Judges are charged with a duty to follow and uphold laws which they recognize as sound and "wise," and attorneys have legal, professional and ethical duties, exclusive of constitutional requirements, to see that their clients are sufficiently informed about the status of their cases so as to make decisions of substantial legal significance. For an appellant there can be no decision more critical than whether to seek review of their case by the State's highest court. Because the majority fails in its duty to uphold law and encourages indifferent representation of indigent criminal defendants in Texas, I dissent.

OVERSTREET, J., joins this opinion.

NOTES

[1] As noted in the dissents in Ex parte McJunkins, 926 S.W.2d 296, 298 (Tex.Cr.App.1996), and Anson v. State, 1997 WL 621305, ___ S.W.2d ___ (Tex.Cr.App. No. 741-96, delivered October 8, 1997), a majority of this Court, with an ever increasing frequency, decides cases by resolving issues that are not properly before the Court. By doing so, the parties are misled into believing the Court will resolve the issue it agreed to hear and deprived the opportunity to brief the issue which is ultimately decided. Today, a majority of the Court continues this disturbing trend.

[2] All emphasis supplied unless otherwise indicated.

[3] Current version of former Tex.R.App. P. 91 (1986, repealed 1997) found in Tex.R.App. P. 48.1, eff. Sept. 1, 1997.

[4] Current version of former Tex.R.App. P. 86 (1986, repealed 1997) found in Tex.R.App. P. 18, eff. Sept. 1, 1997.

[5] On the issue of what stage "appeals" are effectively exhausted, Judge Teague's concurrence and dissent in Ayala v. State, 633 S.W.2d at 532 is particularly insightful:

... the State of Texas, through its Legislature, has indicated a State policy to provide legal assistance throughout the course of a criminal "appeal," which I believe includes the filing of a petition for discretionary review.

In White v. State, 543 S.W.2d 366, 368 (Tex.Cr. App.1976), Roberts, J., who wrote the plurality opinion for the Court, stated in part:

Our research reveals that the word "appeal" has not been construed in Texas by an appellate court having criminal jurisdiction since 1840. In that year, in Republic v. Smith, Dallam 407, the Supreme Court of the Republic of Texas defined an appeal (quoting Blackstone) as "a complaint to a superior court of injustice done by an inferior one." Mr. Black gives a similar definition. Black's Law Dictionary, supra, at 124 (citations and footnote omitted).

Following these definitional guidelines, it seems clear that a petition for certiorari, like a writ of error in Texas practice, is an "appeal," albeit a discretionary one (citations omitted). To say that review by certiorari does not constitute an appeal is to make a distinction without substance, since such a review necessarily involves an attempt to persuade a superior court to correct the error of a lower court.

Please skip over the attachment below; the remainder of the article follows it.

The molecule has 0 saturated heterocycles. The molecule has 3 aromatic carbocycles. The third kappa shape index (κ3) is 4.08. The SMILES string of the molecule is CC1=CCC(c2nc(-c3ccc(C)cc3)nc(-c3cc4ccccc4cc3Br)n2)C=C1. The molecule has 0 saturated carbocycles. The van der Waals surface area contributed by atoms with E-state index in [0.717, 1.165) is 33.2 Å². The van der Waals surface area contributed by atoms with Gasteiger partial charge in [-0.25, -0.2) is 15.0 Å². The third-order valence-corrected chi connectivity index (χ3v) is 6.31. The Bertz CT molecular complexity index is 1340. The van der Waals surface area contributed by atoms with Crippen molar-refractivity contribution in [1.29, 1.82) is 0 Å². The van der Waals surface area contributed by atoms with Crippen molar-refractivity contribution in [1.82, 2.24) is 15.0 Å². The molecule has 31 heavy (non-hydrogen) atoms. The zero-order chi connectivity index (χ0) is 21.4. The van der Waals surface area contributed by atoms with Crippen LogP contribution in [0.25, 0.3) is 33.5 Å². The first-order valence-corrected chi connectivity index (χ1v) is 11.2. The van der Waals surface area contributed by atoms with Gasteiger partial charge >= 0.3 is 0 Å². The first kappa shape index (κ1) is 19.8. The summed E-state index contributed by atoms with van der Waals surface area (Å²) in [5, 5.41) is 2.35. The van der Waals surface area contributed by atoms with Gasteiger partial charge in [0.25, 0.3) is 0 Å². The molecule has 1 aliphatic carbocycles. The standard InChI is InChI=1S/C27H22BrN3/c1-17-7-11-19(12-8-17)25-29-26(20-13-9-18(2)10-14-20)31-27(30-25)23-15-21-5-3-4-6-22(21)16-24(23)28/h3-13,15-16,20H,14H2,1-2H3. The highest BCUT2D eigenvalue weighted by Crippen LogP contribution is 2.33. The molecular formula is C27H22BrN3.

Likewise, to hold discretionary review by this Court does not constitute an "appeal," is to make a distinction without substance. Although this Court held in Ayala, 633 S.W.2d at 527, "... the Fourteenth Amendment does not require a state to provide indigents with the services of counsel in seeking discretionary review beyond the first step of appeal," it is unrealistic to argue that discretionary review, when granted, is not an "appeal." In his dissent in Wainwright v. Torna, 455 U.S. 586, 102 S. Ct. 1300, 71 L. Ed. 2d 475 (1982), Justice Marshall correctly points out the importance of the last level of appeal:

Particularly where a criminal conviction is challenged on constitutional grounds, permissive review in the highest state court may be the most meaningful review a conviction will receive. Moreover, where a defendant seeks discretionary review, the assistance of an attorney is vital.

[6] Art. V, § 5, in relevant part, provides:

The Court of Criminal Appeals shall have final appellate jurisdiction coextensive with the limits of the state, and its determinations shall be final, in all criminal cases of whatsoever grade, with such exceptions and under such regulations as may be provided in this Constitution or as prescribed by law. (Emphasis supplied.)

[7] In Davis v. State, 721 S.W.2d 857, 858 (Tex.Cr. App.1986), this Court explained:

Articles 44.33(a) and 44.45(c) authorize this Court to make rules of posttrial and appellate procedure for hearing criminal actions not inconsistent with remaining provisions of the Code of Criminal Procedure, including promulgating rules to implement its discretionary review jurisdiction, power and authority. In 1981 this Court did indeed adopt and promulgate Rules of Post Trial and Appellate Procedure in Criminal Cases. (Internal citation omitted.)

See also, Herrin v. State, 668 S.W.2d 896, 897 (Tex.App.Dallas 1984) (holding Court of Criminal Appeals has rule-making authority to enlarge the time for filing a petition for discretionary review).